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NYC mayor’s misguided and dangerous plan to move city retirees into a private Medicare replacement plan dealt another blow
New York City municipal retirees have scored another victory in their ongoing fight against Mayor Eric Adams’ plan to move them into a private Medicare replacement plan, which thousands of retirees are resisting.
The New York City Council was scheduled to vote tomorrow on a measure that would determine whether hundreds of thousands of current and future municipal retirees will be able to get the medical care their doctors know they need. But today the Council’s Civil Service and Labor Committee said it would not schedule the bill for a vote tomorrow after all.
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This setback for the mayor is a win for the retirees – and the city’s finances if the city fulfills its mandated responsibilities as a fiduciary of employees' and retirees' money.
As I wrote last week, hundreds of retirees packed Council chambers during a January 9 committee meeting to protest the Mayor’s plan. I testified on their behalf, alongside the leaders of the opposition.
The overwhelming pushback clearly had an impact on Council members. The bill reportedly was removed from tomorrow’s agenda because the sponsor did not have the votes to pass it.
If the bill had been approved, it would have given Council’s blessing to Adams’ plan to move retirees into an Aetna Medicare Advantage plan with many strings attached, including enabling Aetna, not doctors, to make the final call on many medical procedures and medications, limiting patients’ access to their preferred health care providers, requiring referrals, and potentially exposing patients to high out-of-pocket costs if they get care outside of Aetna’s proprietary provider network.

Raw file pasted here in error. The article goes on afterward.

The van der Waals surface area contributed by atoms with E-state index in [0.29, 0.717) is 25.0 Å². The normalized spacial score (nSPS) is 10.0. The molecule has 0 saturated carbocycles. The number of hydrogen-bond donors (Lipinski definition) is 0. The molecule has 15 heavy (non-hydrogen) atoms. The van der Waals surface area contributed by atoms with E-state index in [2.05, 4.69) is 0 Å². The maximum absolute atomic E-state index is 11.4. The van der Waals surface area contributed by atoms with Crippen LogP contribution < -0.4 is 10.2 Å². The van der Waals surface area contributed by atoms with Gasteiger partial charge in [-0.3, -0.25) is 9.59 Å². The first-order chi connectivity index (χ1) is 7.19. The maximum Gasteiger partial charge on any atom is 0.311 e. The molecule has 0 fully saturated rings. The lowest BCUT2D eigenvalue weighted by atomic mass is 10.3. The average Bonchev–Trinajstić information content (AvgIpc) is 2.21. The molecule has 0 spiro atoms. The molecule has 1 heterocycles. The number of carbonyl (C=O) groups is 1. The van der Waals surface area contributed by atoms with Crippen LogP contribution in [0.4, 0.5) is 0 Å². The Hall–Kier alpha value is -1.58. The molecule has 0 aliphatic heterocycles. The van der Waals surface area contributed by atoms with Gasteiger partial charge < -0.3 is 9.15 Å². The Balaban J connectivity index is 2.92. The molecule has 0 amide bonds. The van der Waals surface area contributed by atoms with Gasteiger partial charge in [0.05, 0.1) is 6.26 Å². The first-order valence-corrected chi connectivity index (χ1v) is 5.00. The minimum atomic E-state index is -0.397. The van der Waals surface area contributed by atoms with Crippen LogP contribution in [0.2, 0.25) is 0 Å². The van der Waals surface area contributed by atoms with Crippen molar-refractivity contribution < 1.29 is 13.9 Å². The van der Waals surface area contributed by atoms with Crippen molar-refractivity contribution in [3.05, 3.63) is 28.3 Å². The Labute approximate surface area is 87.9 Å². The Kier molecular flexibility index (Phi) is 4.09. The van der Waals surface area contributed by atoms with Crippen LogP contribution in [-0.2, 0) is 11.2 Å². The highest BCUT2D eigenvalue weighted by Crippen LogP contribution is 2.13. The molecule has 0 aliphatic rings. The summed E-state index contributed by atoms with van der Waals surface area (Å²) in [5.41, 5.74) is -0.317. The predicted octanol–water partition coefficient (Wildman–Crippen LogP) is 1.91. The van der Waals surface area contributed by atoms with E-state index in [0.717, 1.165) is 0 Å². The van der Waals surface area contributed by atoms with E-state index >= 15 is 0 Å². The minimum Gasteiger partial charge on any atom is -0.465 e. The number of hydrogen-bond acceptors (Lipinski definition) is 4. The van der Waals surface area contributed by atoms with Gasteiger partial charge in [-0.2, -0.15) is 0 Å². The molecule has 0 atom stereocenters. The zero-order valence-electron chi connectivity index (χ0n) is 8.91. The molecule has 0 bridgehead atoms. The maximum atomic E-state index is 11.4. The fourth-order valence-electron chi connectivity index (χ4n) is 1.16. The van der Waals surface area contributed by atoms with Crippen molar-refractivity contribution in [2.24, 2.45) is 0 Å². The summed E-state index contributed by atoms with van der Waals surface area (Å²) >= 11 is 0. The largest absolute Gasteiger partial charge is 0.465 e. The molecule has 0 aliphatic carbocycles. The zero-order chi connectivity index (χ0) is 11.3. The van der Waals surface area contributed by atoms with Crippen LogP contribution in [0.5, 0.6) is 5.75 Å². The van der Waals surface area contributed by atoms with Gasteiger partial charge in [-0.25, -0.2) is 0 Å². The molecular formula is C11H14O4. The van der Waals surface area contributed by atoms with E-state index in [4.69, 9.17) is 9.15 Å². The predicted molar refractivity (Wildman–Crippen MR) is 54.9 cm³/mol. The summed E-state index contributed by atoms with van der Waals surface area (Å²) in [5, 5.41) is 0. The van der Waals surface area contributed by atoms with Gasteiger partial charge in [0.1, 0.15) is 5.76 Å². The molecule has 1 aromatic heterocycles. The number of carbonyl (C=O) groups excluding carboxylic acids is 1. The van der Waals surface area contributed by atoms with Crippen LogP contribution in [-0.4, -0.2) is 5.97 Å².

Although the Council has decided to table the bill–at least for now–this doesn’t mean the fight is over. The mayor has said he doesn’t think he needs Council’s blessing to move forward with his plan, so the retirees will now shift their focus to persuading him and the unions that there are better and fairer ways to cut spending on health insurance for both current and retired employees. Failing that, they plan to keep the battle going in the courts.
The Organization of Public Service Retirees–which is leading the opposition to the mayor’s proposal and has sued, so far successfully, to keep it from being implemented–has compiled a list of money-saving actions the city could and should take to reduce spending. Among their suggestions is that the city and unions conduct a Participant Eligibility Audit. I’m told that the last time this was done–nine years ago–$108 million in savings was found, and that was just for current employees. It did not include retirees.
“We found retirees on the insurance plan who had been deceased for five years,” said Marianne Pizzitola, who leads the organization. “So there is a fiduciary failure here.”